Week 37 – The Banality of Evil

The 75th Anniversary of the Martyrdom of St. Maximilian Kolbe
Week 37

The Banality of Evil

Auschwitz was Maximilian’s Calvary.

One must, therefore, understand the Holocaust and Auschwitz if one truly wants to understand Maximilian and the impact his life offered not just to one man but to all of humanity.

When we think of Adolf Eichmann, one of the chief implementors of the Holocaust, we often think of two things. First of all, an individual, a criminal;
But secondly and more importantly he is a symbol of evil in the world.

His individuality is important only for the sake of delving deeper into the broader spectrum of evil; Its reality, its form, its causes, and manifestations in the world.

Evil is usually thought to be something demonic, where men and women filled with pride and envy are spurred on by a powerful hatred for good.
Eichmann was none of this. He was “ordinary.” He was “thoughtless.”

He would do anything to advance his own selfish ends without really “thinking” about why or how or who he was hurting.
Instead, he shielded himself from his own “thoughts” and conscience.

So much so that he could plead “not guilty” to each count of genocide. Half a dozen psychiatrists declared him as normal and a minister who visited him in prison said he had some very “positive ideas”.

No horns or tail were evident!

The danger of evil that is banal, is that it is so subtle.
It fooled the entire country of Germany and even a few Jewish elders.
It is not so obvious as nuclear weapons.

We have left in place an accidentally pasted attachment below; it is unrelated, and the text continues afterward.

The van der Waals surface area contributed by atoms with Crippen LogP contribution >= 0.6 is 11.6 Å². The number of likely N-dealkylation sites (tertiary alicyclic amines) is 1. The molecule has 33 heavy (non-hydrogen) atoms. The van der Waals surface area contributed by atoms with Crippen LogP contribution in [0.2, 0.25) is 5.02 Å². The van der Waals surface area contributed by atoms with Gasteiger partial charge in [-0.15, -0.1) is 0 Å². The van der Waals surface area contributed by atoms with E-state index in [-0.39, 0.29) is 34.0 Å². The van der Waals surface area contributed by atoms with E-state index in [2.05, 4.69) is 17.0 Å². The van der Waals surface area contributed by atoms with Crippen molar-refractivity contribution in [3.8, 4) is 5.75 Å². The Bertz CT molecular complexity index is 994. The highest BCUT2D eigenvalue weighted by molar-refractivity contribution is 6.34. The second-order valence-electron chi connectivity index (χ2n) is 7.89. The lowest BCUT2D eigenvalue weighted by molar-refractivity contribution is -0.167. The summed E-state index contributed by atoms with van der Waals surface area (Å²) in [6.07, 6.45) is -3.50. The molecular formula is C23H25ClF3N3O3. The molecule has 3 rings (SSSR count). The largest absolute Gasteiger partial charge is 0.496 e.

Instead, it slowly worms its way into the social and personal consciousness like a spiritual and moral cancer.
People must not only reflect on what is best for them but also what is best for society.
Eichmann only cared about himself.

So much so that he did not see or hear or feel the suffering of others.
The sad and horrifying truth is that Eichmann only “thought” of himself and never “thought” of anyone else.
How does one live in a family, society, a world and not “think” about others?

“Think” about their lives, their joys, their sorrows, their suffering and their pain?

Adolf Eichmann’s evil flowed out of his refusal to “think,” not out of a deep desire to do evil.
Many people are not aware of the evil that they do, because they do not stop to “think” about it. They silence their conscience and inner voice with clichés, stock answers, and rationalizations.

Eichmann however, was the incarnation of Evil in its most Banal form, in that he was able to never think about what he was doing or the cries, or the tears, the gassing and the murder of millions of Jews and others.

This is the most horrifying evil of all.

For he was able to go home to dinner, kiss his wife and children goodnight and turn the light off and go to bed thinking he had done a good days work.

Hannah Arendt once wrote, “Most evil is done by people who never made up their minds to be or do either evil or good. ” This is why Jesus said, “be either hot or cold, for if you are lukewarm, I will spit you out. Rev. 3:16

Prayer :

When I no more behold thee, think on me.
By all thine eyes have told me, think on me.
When hearts are lightest, when eyes are brightest, when griefs are slightest,
Think on me.
In all thine hours of gladness, think on me.
If e’er I soothed thy sadness, think on me.
When foes are by thee, when woes are nigh thee, when friends all fly thee,
Think on me.
When thou hast none to cheer thee, think on me.
When no fond heart is near thee, think on me.
When lonely sighing o’er pleasure flying,
When hope is dying,
Think on me.”
Mary Queen of Scotts from Prison

Questions and Meditations :

1. Where is there evil in the world?
2. How do I know what is evil?
3. How is the unreflective life not worth living?
4. Am I hot, cold or lukewarm?